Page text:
One of the things that’s lead the transcription industry down this road is the offshoring of work to India. There, transcriptionists will work for less than half the amount that U.S. transcriptionists will work for, so it’s much more cost effective for hospitals and medical professionals.
But it comes at a price to us.
Not only is revenue exiting this country and going to India, but it’s on the back of a trade that’s so personal, so confidential, and so imperative that the English and medical language not only be understood (in any dialect), but known intimately.
I’ve seen, with my own eyes, reports come back from India – sent to the hospitals – with grave medical errors in them. Sound-alike words that could easily be mistaken by someone who isn’t familiar with a Texas accent. Dosages WAY off – either far too high or far too low. Surgical terms just completely botched in a way that makes you think they hit their head on the keyboard and hoped something legible came out.
While it may be funny to see a medical report saying, “The patient has flea bite his last leg” instead of “The patient has phlebitis in his leg,” it’s not so funny when the errors pertain to treatments and dosages that will be referred to repeatedly – and sometimes urgently.
I’ve been an editor (and have even run an entire transcription department) for several companies – some of which outsourced to India, some of which were strictly US-based. This may be subjective, but I can assure you that in no uncertain terms, the Indian transcriptionists were far worse than even the newest of the U.S. transcriptionists when it came to accuracy.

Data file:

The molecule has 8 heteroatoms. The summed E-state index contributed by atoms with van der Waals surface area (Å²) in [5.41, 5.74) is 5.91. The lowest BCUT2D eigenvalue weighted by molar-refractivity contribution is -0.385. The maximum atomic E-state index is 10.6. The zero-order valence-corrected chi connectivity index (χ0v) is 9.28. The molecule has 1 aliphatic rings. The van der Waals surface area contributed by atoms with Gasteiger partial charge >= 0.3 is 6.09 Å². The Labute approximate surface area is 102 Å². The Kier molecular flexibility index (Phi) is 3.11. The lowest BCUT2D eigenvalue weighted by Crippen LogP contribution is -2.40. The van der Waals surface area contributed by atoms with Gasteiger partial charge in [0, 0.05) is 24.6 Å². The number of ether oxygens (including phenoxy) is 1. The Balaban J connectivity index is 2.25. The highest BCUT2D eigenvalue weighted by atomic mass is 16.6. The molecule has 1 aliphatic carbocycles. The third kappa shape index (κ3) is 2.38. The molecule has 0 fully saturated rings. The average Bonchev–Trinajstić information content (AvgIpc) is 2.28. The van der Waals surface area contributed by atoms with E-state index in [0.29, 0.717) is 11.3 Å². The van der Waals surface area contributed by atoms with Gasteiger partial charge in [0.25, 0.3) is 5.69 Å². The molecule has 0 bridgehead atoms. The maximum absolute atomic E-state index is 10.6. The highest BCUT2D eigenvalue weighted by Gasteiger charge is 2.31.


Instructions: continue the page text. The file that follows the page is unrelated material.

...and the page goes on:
So what I’m saying here is: It’s dangerous for Indians to transcribe our medical records.
However, it’s far less expensive for a hospital to pay for a dozen potentially lethal mistakes caused by medical records errors than it is for them to pay for U.S. based transcription.
This is why it will not change.
And What About Privacy?
The other thing that’s always really bothered me about our medical records being sent to India is the privacy issue.
Here, in the U.S., HIPAA (Health Insurance Portability and Accountability Act) laws are STRICTLY adhered to. They’re no joking matter. There are entire committees and positions dedicated to making very sure that HIPAA privacy laws are being enforced to their fullest. The punishment for breaking a HIPAA law is very high.
Over in India, though, they’re not bound by the same laws.
And over in India, they have something else. Have you watched Outsourced yet? (It’s funny. You should.)
They have call centers. They have call centers for companies of all types, not the least of which are insurance companies, credit card companies, and other companies that have a big impact on your life.